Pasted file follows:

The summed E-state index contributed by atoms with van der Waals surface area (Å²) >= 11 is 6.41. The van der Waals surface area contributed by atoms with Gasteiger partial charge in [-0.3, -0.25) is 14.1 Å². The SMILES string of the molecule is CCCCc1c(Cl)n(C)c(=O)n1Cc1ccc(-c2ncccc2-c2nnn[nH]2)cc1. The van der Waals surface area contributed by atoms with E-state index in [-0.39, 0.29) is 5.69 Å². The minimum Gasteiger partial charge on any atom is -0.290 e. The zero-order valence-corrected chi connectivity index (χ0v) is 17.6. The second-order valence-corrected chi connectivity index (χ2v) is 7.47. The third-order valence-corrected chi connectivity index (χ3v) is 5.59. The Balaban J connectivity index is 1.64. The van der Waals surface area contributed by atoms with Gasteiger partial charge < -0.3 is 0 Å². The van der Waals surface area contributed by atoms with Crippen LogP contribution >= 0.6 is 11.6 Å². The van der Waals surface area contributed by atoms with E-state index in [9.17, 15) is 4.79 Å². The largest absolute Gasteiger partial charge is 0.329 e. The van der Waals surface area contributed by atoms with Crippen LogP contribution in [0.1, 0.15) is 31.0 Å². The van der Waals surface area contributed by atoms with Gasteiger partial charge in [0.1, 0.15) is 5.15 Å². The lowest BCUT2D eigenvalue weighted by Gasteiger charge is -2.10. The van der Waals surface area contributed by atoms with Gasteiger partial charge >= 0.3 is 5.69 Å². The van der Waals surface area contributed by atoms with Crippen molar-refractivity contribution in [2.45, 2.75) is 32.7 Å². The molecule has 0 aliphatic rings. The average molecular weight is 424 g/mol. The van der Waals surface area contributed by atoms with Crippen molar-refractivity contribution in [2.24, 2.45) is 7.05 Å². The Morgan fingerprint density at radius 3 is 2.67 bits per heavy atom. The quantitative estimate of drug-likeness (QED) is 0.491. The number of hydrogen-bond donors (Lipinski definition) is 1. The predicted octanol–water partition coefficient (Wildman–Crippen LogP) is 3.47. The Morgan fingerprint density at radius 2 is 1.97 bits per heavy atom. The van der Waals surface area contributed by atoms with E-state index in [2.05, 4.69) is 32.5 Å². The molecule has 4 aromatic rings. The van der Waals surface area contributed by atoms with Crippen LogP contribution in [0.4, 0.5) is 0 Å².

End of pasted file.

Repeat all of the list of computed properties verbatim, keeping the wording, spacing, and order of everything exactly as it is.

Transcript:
The summed E-state index contributed by atoms with van der Waals surface area (Å²) >= 11 is 6.41. The van der Waals surface area contributed by atoms with Gasteiger partial charge in [-0.3, -0.25) is 14.1 Å². The SMILES string of the molecule is CCCCc1c(Cl)n(C)c(=O)n1Cc1ccc(-c2ncccc2-c2nnn[nH]2)cc1. The van der Waals surface area contributed by atoms with E-state index in [-0.39, 0.29) is 5.69 Å². The minimum Gasteiger partial charge on any atom is -0.290 e. The zero-order valence-corrected chi connectivity index (χ0v) is 17.6. The second-order valence-corrected chi connectivity index (χ2v) is 7.47. The third-order valence-corrected chi connectivity index (χ3v) is 5.59. The Balaban J connectivity index is 1.64. The van der Waals surface area contributed by atoms with Gasteiger partial charge < -0.3 is 0 Å². The van der Waals surface area contributed by atoms with Crippen LogP contribution >= 0.6 is 11.6 Å². The van der Waals surface area contributed by atoms with E-state index in [9.17, 15) is 4.79 Å². The largest absolute Gasteiger partial charge is 0.329 e. The van der Waals surface area contributed by atoms with Crippen LogP contribution in [0.1, 0.15) is 31.0 Å². The van der Waals surface area contributed by atoms with Gasteiger partial charge in [0.1, 0.15) is 5.15 Å². The lowest BCUT2D eigenvalue weighted by Gasteiger charge is -2.10. The van der Waals surface area contributed by atoms with Gasteiger partial charge >= 0.3 is 5.69 Å². The van der Waals surface area contributed by atoms with Crippen molar-refractivity contribution in [2.45, 2.75) is 32.7 Å². The molecule has 0 aliphatic rings. The average molecular weight is 424 g/mol. The van der Waals surface area contributed by atoms with Crippen molar-refractivity contribution in [2.24, 2.45) is 7.05 Å². The Morgan fingerprint density at radius 3 is 2.67 bits per heavy atom. The quantitative estimate of drug-likeness (QED) is 0.491. The number of hydrogen-bond donors (Lipinski definition) is 1. The predicted octanol–water partition coefficient (Wildman–Crippen LogP) is 3.47. The Morgan fingerprint density at radius 2 is 1.97 bits per heavy atom. The van der Waals surface area contributed by atoms with E-state index in [2.05, 4.69) is 32.5 Å². The molecule has 4 aromatic rings. The van der Waals surface area contributed by atoms with Crippen LogP contribution in [0.4, 0.5) is 0 Å².